Thoughts on asexuality

I´m really at a loss how to start this post. I´m not even sure if I should write it. I could as well write it all down in my private, personal diary, because that´s probably where it really belongs. Not onto a public blog. It´s not like I want to talk about anything “dirty”. I want to talk about the opposite of “dirty”. I want to talk about asexuality.

I feel resigned even trying to talk about it. Bringing up a subject like this is bound to evoke disbelief. “What, you think you´re holier than others?” You see, I´m wondering if the concept of asexuality might somehow apply to me, and still I have all sorts of negative reactions when I think about it. The images I connect with this (completely erroneously, as a short look into a major forum will demonstrate) are as follows: 1) Moral snobbery, holier-than-thou attitude. 2) Religious fanatics, or purity fanatics. 3) People who are opposed to any kind of sensual pleasure, militant ascetics. 4) Desperate people who are unable to have sex due to some psychological condition or physical unattractiveness and now try to make a virtue out of a necessity by denying that they even want sex (translate: “losers”). 5) Selfish women who wear pretty clothes and get dressed up and flirt, but don´t “fulfill what they promised”. Basically, women who use asexuality as an excuse for being a tease. (I would like to add that I don´t think women have any obligation to sleep with a man just because they were wearing make-up and flirted with the guy! I´m only describing my irrational feelings and worries here!)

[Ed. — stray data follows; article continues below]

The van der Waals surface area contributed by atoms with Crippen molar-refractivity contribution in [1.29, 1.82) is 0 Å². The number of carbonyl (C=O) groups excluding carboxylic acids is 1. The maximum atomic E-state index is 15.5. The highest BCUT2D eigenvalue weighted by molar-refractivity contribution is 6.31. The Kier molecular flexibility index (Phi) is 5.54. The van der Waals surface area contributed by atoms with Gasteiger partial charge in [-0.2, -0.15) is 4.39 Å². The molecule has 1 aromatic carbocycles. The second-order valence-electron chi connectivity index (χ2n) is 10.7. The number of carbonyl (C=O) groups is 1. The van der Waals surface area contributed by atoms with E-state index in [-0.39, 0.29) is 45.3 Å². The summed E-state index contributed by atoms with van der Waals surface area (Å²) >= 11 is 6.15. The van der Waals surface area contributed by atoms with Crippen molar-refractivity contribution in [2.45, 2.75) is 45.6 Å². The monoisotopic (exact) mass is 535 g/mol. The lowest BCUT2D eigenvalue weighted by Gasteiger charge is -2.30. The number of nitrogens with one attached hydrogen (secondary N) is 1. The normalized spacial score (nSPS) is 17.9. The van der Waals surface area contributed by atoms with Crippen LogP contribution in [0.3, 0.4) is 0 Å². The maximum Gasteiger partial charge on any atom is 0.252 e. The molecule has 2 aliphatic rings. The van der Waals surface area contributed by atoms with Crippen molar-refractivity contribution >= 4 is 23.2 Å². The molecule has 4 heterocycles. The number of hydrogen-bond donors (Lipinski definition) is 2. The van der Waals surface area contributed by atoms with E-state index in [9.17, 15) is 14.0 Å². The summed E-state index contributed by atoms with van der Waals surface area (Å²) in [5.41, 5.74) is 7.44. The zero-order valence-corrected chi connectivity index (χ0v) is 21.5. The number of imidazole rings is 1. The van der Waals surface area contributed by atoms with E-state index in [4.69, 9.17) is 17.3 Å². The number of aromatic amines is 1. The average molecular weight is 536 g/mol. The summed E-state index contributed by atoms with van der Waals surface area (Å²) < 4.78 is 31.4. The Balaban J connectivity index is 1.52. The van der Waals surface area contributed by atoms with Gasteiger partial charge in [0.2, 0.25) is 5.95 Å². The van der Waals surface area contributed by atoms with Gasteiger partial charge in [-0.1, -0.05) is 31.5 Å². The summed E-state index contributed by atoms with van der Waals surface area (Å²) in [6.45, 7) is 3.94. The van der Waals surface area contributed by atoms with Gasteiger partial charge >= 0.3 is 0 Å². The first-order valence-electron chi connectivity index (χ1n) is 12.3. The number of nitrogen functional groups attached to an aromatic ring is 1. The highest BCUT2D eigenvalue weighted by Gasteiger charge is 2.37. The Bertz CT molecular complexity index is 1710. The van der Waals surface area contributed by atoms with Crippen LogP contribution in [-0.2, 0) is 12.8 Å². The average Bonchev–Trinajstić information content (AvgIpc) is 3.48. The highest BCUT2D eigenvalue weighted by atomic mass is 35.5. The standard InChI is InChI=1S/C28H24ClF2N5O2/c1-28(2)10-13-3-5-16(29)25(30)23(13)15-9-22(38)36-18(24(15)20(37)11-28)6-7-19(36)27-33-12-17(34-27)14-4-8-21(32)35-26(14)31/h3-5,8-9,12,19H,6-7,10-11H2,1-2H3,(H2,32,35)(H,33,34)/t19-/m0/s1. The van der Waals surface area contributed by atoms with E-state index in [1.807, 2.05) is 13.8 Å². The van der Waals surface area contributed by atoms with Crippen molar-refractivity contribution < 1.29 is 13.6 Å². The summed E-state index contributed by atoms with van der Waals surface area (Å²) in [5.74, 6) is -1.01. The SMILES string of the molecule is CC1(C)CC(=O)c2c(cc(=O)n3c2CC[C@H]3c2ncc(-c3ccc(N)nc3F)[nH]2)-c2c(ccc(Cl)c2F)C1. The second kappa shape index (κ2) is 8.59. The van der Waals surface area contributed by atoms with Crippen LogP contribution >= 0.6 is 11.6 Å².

You see, it would make a lot of sense if I identified as asexual. I do not feel any more desire to sleep with a man than with age 12. I don´t enjoy being explicitly sexually stimulated by others. I don´t lust after people. I find it very hard to express my attraction towards others (because I do have crushes or something similar), because I never know what exactly it is that I want from them. I know what it is not, however. Sexual interactions.
The thought of defining myself as asexual, though, even without making it public, gets me into a real inner conflict. I know that asexuality is an orientation and celibacy is a choice, but I still feel like by defining myself as asexual I´d sign up for a life of celibacy. I feel like I´d lose my credibility as soon as I enjoyed any normal physical contact (as opposed to the masochistic stuff I´m into). But why is it so important to me to credibly deny that I have any sexual feelings and desires? Or rather: Why do I feel so threatened by the insinuation that I could want to be touched in (explicitly) sexual ways?
“I feel like it would pull me down onto somebody else´s level.” This is the first sentence that came to my mind. I think it requires some explanation, lest every sex-positive reader feels I disregard him/her. The level I mean is not sex in general. Naturally, I only have various images of sex, and not one big picture of  “sex in general”. But my attitude towards “sex in general” is that consenting adults can do what they want to each other as long as they don´t harass me with their activities, and that no sexual or non-sexual activity is by default superior. So what I mean is not that people who have sex reside on some lower level than those who don´t.
I also don´t mean that sex is somewhat animalistic. Nothing wrong with animals. Besides, whenever I imagine sexual encounters (which I do), these encounters are quite brutish and violent (though, believe it or not, consensually violent).